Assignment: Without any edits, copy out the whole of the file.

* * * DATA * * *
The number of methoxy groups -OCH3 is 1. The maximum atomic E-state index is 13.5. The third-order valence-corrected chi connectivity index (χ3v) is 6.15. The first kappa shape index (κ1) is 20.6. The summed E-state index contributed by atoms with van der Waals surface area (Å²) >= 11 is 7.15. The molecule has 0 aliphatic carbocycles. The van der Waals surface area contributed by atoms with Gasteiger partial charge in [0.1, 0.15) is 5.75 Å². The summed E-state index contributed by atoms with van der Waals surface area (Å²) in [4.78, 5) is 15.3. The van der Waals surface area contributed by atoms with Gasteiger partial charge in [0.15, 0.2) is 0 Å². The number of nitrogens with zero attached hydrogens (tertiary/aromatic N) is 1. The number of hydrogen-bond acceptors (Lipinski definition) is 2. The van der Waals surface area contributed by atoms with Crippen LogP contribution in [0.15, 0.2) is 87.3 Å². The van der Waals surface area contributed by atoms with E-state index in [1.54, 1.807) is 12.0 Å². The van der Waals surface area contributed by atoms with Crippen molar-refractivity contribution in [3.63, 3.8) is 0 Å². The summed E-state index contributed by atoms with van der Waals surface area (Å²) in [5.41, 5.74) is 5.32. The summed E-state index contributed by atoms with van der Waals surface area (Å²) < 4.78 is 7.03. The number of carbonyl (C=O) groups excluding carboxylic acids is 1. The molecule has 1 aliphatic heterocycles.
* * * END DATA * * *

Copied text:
The number of methoxy groups -OCH3 is 1. The maximum atomic E-state index is 13.5. The third-order valence-corrected chi connectivity index (χ3v) is 6.15. The first kappa shape index (κ1) is 20.6. The summed E-state index contributed by atoms with van der Waals surface area (Å²) >= 11 is 7.15. The molecule has 0 aliphatic carbocycles. The van der Waals surface area contributed by atoms with Gasteiger partial charge in [0.1, 0.15) is 5.75 Å². The summed E-state index contributed by atoms with van der Waals surface area (Å²) in [4.78, 5) is 15.3. The van der Waals surface area contributed by atoms with Gasteiger partial charge in [0.15, 0.2) is 0 Å². The number of nitrogens with zero attached hydrogens (tertiary/aromatic N) is 1. The number of hydrogen-bond acceptors (Lipinski definition) is 2. The van der Waals surface area contributed by atoms with Crippen LogP contribution in [0.15, 0.2) is 87.3 Å². The van der Waals surface area contributed by atoms with E-state index in [1.54, 1.807) is 12.0 Å². The van der Waals surface area contributed by atoms with Crippen molar-refractivity contribution in [3.63, 3.8) is 0 Å². The summed E-state index contributed by atoms with van der Waals surface area (Å²) in [5.41, 5.74) is 5.32. The summed E-state index contributed by atoms with van der Waals surface area (Å²) < 4.78 is 7.03. The number of carbonyl (C=O) groups excluding carboxylic acids is 1. The molecule has 1 aliphatic heterocycles.